The first patients were welcomed by the centre manager and shown to the waiting room which has been cleaned and sanitised. The clinicians gloved, gowned, and wearing googles weighed, measured, documented, and plotted their growth charts before moving them to the large consulting room (Figure 1). The surfaces were cleaned down after each child and gloves changed. The consultation then took place and the babies were examined on another surface that was re-sanitised afterwards.

Figure 1: Paediatrician & health visitor with a baby and parent at the Community Neonatal Clinic.

During each consultation there was discussion between the parents, the health visitor and paediatrician about the right course of care for families to take. There was a real partnership in the meeting – every one’s experience and expertise acknowledged and included in the mix. Decisions were made and for some children an electronic prescription was filled and forwarded to the hospital pharmacy department. At the conclusion of the consultation, arrangements for follow up appointments were agreed, and the parents invited to provide some feedback. To accommodate the times for weighing and dressing, each appointment was scheduled to last 20 minutes. This worked quite well and indeed everyone kept to the time allocated and the clinic finished on schedule.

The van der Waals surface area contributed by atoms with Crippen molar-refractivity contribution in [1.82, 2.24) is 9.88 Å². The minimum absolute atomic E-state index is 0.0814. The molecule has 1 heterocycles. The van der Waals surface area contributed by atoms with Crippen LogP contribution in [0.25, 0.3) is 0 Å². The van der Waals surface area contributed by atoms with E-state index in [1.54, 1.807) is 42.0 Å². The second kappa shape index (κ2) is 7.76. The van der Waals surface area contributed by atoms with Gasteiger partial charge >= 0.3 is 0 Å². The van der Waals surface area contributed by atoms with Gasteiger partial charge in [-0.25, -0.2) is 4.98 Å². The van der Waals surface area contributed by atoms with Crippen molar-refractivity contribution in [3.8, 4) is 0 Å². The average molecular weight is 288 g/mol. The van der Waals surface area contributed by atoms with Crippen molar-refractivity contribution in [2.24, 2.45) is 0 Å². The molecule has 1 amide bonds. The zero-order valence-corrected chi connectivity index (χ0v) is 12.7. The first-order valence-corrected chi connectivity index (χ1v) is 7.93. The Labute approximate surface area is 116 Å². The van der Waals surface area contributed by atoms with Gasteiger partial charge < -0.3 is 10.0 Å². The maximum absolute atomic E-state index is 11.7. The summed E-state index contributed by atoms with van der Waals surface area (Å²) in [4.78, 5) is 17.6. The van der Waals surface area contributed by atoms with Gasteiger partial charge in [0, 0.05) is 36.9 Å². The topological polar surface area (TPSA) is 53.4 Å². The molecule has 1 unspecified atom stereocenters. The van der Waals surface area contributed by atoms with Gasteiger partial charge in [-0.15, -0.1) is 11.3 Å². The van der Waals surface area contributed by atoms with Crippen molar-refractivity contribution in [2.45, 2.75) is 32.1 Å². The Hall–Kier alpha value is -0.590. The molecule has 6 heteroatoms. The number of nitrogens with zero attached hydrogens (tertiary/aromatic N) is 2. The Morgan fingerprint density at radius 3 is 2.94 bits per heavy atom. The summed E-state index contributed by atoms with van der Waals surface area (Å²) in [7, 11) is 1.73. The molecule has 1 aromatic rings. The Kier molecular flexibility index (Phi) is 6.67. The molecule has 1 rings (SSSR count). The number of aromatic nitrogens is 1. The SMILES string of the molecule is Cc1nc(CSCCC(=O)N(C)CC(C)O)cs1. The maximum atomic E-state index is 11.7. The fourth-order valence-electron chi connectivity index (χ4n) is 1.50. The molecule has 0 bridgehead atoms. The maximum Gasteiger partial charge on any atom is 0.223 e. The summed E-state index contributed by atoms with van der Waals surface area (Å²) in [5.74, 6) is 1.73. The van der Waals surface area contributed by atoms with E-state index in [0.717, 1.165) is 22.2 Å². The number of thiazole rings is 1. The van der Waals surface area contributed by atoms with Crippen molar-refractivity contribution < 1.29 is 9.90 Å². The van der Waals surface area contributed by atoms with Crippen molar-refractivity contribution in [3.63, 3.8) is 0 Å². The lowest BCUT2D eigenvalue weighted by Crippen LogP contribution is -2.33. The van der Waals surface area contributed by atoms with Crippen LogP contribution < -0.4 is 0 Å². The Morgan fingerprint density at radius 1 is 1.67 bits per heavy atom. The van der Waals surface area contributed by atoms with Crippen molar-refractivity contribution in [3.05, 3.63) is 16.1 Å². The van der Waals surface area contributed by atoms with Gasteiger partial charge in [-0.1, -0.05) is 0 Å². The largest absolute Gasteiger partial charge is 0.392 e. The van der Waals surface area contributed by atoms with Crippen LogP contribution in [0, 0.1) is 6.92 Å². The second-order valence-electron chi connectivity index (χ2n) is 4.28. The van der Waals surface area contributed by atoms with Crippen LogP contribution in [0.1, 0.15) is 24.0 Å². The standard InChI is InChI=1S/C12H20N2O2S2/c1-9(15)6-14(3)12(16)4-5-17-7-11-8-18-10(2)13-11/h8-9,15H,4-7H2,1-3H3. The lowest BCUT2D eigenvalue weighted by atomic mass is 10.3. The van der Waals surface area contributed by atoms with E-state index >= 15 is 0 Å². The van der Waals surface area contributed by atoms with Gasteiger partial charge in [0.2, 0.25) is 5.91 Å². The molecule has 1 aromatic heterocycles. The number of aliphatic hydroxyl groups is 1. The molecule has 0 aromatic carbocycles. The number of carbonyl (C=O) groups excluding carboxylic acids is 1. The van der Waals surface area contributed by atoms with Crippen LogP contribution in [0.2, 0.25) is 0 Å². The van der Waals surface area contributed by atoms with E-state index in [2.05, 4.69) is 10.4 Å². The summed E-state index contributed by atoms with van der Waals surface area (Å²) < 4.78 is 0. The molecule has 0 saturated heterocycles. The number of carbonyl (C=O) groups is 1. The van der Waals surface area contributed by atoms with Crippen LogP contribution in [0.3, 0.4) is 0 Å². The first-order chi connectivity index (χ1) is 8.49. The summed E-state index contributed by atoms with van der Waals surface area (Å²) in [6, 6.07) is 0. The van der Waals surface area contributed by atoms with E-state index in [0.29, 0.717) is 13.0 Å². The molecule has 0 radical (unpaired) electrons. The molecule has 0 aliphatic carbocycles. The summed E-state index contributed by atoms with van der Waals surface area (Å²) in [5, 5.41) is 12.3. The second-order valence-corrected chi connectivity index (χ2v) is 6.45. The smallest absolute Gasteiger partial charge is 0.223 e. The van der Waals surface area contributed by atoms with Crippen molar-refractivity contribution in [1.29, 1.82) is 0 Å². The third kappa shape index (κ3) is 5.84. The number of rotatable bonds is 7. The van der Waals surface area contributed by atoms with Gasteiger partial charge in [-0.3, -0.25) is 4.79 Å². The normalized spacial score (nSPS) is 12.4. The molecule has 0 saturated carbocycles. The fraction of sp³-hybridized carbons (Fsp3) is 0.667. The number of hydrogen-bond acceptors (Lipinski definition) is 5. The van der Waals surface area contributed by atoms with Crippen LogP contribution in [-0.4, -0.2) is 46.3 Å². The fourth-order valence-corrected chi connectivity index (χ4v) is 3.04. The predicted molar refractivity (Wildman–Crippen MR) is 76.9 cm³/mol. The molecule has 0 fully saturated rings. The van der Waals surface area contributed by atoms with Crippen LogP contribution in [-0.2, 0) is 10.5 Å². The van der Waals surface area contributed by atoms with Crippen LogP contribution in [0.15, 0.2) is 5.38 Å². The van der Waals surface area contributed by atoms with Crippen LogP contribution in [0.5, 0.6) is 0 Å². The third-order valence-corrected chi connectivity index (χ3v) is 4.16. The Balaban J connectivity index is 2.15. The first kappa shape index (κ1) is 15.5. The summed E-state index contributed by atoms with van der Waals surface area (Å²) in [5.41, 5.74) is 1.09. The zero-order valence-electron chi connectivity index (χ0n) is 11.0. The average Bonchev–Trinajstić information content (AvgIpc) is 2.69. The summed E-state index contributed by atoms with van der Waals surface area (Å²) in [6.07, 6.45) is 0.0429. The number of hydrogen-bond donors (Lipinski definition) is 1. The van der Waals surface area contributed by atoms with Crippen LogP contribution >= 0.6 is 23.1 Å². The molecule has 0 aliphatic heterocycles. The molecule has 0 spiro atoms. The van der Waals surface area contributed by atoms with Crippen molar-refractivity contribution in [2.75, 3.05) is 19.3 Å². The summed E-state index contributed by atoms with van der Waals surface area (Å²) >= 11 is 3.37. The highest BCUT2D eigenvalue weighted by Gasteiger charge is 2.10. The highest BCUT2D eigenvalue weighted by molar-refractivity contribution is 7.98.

Outcome data

100% of the children and their families invited to the clinic attended. 100% of the parents completed a questionnaire inviting feedback about their experience.

Feedback from families

All the families that attended the clinic gave feedback on their experience. The feedback was excellent: From the organisation of the clinic, the welcome they received at the Children’s Centre and the professionalism they experienced from the clinician at their consultation.

They responded positively to the question on whether they would recommend the clinic to other families. Each of the attendees chose to return for a clinic visit appointment at the Children’s Centre for their next appointment rather than accept a telephone or video enabled consultation. Specifically, all the parents stated they ‘agreed’ or ‘strongly agreed’ with the statement; ‘The consultation with the professionals felt safe for me and my child’ (Figure 2).